Who can you introduce?

UnconciousBias-Square

Hi. My name is Tom. I’m 53, white, male, tall, straight, middle class, university educated, professionally qualified and a native English speaker from the developed world.

Every single one of those reasons gives me socio-economic privilege, put them together and the relative privilege I have by accident of birth alone is quite staggering.

I also have both conscious and unconscious biases. By the nature of the terms, I can look to take action from aware of my conscious biases, but addressing unconscious bias is more difficult.

Today an idea around a way any of us can look to address unconscious bias in support of others who don’t look like us.

An “unnatural selection” process takes place whenever someone is considered. Considered for what? Virtually anything, from a place at university, a job, a promotion, elected office, even getting served in a pub, offered a seat on the tube, and in business for the person who attention goes to in a meeting.

On that last one, I cannot possibly tell you how many times I have been at a business meeting with a colleague who is one or more of female/non-white/short/young/older and the attention of those meeting us automatically goes to me rather than my colleague, irrespective of which one of us is leading the meeting, more senior / expert etc.

So, I’m aware of my white male privilege, so what?

Well, “FAIR” is a core value to me and whenever someone exhibits bias, whether consciously or unconsciously, it causes a reaction in me. Sometimes I can hide it in the moment, though recently I was at an event where someone made a ghastly remark showing bias and I physically flinched and the person sitting next to me noticed and we talked about it later.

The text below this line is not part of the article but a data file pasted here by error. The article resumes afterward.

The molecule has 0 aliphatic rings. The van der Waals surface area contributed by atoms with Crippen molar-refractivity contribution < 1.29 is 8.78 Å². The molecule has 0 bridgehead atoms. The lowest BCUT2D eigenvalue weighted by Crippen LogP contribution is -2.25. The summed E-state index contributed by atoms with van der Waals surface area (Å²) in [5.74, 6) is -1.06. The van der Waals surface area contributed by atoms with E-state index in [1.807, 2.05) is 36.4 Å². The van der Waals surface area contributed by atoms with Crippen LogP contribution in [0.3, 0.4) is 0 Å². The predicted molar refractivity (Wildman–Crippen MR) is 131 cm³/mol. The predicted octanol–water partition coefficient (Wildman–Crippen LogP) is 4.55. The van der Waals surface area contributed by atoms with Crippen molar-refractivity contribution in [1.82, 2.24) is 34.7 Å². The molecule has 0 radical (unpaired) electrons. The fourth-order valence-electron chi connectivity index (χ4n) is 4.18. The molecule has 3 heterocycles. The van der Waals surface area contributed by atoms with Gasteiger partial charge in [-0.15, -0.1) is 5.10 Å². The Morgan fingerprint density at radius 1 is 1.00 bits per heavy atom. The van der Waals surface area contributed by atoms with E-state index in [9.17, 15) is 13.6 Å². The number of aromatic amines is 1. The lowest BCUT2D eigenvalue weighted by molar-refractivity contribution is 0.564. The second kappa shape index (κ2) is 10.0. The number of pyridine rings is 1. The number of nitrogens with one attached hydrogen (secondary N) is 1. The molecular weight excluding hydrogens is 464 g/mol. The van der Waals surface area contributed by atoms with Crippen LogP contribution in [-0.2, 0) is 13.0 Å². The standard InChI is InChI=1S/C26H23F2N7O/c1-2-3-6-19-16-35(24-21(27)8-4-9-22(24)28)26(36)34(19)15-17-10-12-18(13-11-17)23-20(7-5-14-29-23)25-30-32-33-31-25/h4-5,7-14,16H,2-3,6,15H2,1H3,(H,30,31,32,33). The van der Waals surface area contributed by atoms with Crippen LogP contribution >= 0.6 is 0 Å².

So, again, so what?

This is a huge topic, today I’ll just give one idea.

Introduce someone.

This week I met with an inspiring business leader who is having a huge impact with hundreds and thousands of entrepreneurs in their home country. The thing is, that business leader is young, very young. Even I find myself thinking of them as young.

Starting at high school on the path they are on, they have gained a stunning amount of experience and success in a few years.

I learned a lot from time with this leader.

I also understood and learned more from them about how they have to first get past people’s biases about their youth before they are taken seriously.

From this, and my own awareness of my privilege in terms of social unconscious bias, I made them an offer.

I offered that, any time they want to go into a business or organisation led by people who look more like me than them (and, let’s face it, the world is still run by the “pale, male and stale”), I will go with them as their colleague. Inevitably the room will focus on me (unconscious bias is powerful). I will listen carefully, then, rather than give my own opinions, I will then give a clear, powerful and relevant introduction to my younger colleague and shift the energy and focus of the room to them.

I’ve done this for many people before. It works, it snaps people out of their unconscious biases.

One tip. Make the introduction STRONG. Make it unequivocal, clear, relevant. Unconscious biases are really powerful, so you need a radical introduction to cut through bias. For example, make it clear how brilliant and awesome your colleague is when you introduce them and how you are grateful to be able to work with them and learn from them.

So, two “asks” of you:

  • Be honest with yourself, what is your privilege? then ;
  • Who can you introduce?

Also published on Medium.

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